Most of the focus in equitable distribution in a Miami divorce is usually on shared, marital assets and debts to be divided between spouses. But what about non-marital assets and debts in Florida?
Non-marital assets and liabilities include the following, per section 61.075 of the Florida Statutes:
1. Assets acquired and liabilities incurred by either party prior to the marriage, and assets acquired and liabilities incurred in exchange for such assets and liabilities;
2. Assets acquired separately by either party by noninterspousal gift, bequest, devise, or descent, and assets acquired in exchange for such assets;
3. All income derived from nonmarital assets during the marriage unless the income was treated, used, or relied upon by the parties as a marital asset;
4. Assets and liabilities excluded from marital assets and liabilities by valid written agreement of the parties, and assets acquired and liabilities incurred in exchange for such assets and liabilities; and
5. Any liability incurred by forgery or unauthorized signature of one spouse signing the name of the other spouse. Any such liability shall be a nonmarital liability only of the party having committed the forgery or having affixed the unauthorized signature. In determining an award of attorney’s fees and costs pursuant to s. 61.16, the court may consider forgery or an unauthorized signature by a party and may make a separate award for attorney’s fees and costs occasioned by the forgery or unauthorized signature. This subparagraph does not apply to any forged or unauthorized signature that was subsequently ratified by the other spouse.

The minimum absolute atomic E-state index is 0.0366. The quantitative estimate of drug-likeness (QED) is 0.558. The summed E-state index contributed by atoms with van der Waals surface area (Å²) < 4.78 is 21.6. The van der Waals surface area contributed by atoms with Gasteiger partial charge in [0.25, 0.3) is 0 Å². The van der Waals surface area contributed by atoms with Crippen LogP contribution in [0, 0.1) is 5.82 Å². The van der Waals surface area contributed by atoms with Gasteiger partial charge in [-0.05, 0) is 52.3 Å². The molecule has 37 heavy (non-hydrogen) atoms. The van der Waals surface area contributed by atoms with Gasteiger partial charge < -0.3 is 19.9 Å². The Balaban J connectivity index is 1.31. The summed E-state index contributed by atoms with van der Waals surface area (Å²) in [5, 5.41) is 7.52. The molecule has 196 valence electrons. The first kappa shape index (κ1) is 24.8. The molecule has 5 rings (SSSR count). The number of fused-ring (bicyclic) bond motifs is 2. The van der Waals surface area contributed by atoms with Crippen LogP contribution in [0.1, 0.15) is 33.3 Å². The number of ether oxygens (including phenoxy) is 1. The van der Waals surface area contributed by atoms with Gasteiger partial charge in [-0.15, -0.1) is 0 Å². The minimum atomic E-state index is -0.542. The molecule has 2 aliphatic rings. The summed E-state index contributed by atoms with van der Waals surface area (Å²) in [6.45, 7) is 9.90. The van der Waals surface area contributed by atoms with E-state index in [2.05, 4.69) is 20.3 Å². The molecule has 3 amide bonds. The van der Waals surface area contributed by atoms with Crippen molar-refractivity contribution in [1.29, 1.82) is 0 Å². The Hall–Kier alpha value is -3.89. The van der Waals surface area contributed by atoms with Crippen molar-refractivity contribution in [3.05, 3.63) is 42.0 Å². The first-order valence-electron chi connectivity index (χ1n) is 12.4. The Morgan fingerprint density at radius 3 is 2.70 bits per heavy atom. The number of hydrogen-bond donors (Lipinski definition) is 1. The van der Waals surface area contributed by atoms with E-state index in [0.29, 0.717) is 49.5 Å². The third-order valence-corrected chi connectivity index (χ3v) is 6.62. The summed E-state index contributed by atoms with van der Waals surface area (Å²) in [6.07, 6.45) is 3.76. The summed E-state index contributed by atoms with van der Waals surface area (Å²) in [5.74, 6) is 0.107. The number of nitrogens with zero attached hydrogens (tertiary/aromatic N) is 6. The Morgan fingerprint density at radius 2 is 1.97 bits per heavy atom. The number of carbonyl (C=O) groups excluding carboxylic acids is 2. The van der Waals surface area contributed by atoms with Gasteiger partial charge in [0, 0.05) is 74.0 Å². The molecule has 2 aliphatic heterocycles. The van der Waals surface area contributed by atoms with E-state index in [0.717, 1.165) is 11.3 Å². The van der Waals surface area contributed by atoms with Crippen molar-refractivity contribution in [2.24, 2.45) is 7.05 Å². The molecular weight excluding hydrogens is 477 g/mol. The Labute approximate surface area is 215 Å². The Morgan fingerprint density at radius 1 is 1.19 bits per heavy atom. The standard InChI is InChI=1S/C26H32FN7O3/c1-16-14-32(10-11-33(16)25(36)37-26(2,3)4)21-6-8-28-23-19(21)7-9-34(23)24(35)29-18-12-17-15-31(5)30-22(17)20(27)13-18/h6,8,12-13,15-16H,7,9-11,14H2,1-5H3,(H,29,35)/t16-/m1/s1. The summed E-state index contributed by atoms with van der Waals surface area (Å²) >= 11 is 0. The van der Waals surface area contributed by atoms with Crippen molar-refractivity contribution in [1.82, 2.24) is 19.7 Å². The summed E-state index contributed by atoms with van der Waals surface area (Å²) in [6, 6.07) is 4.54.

Some of the more interesting Miami and Broward divorce cases involve sections 3 and 5. Section 3 is illustrated as follows: Husband owns a premarital home. He earns rental income from the home. Instead of depositing the income into a separate account that holds only nonmarital funds, he deposits it into a joint account that the spouses share. The husband’s rental income is now marital property in this example. Section 5 is self-explanatory and provides a method for an innocent spouse to even seek attorneys’ fees for the wrongdoing of the other spouse.
Ultimately, the best way to set clear rules about what’s yours and what belongs to your spouse may be a prenuptial or postnuptial agreement. Contact a Miami prenuptial agreement lawyer at Streets Law to discuss your best options.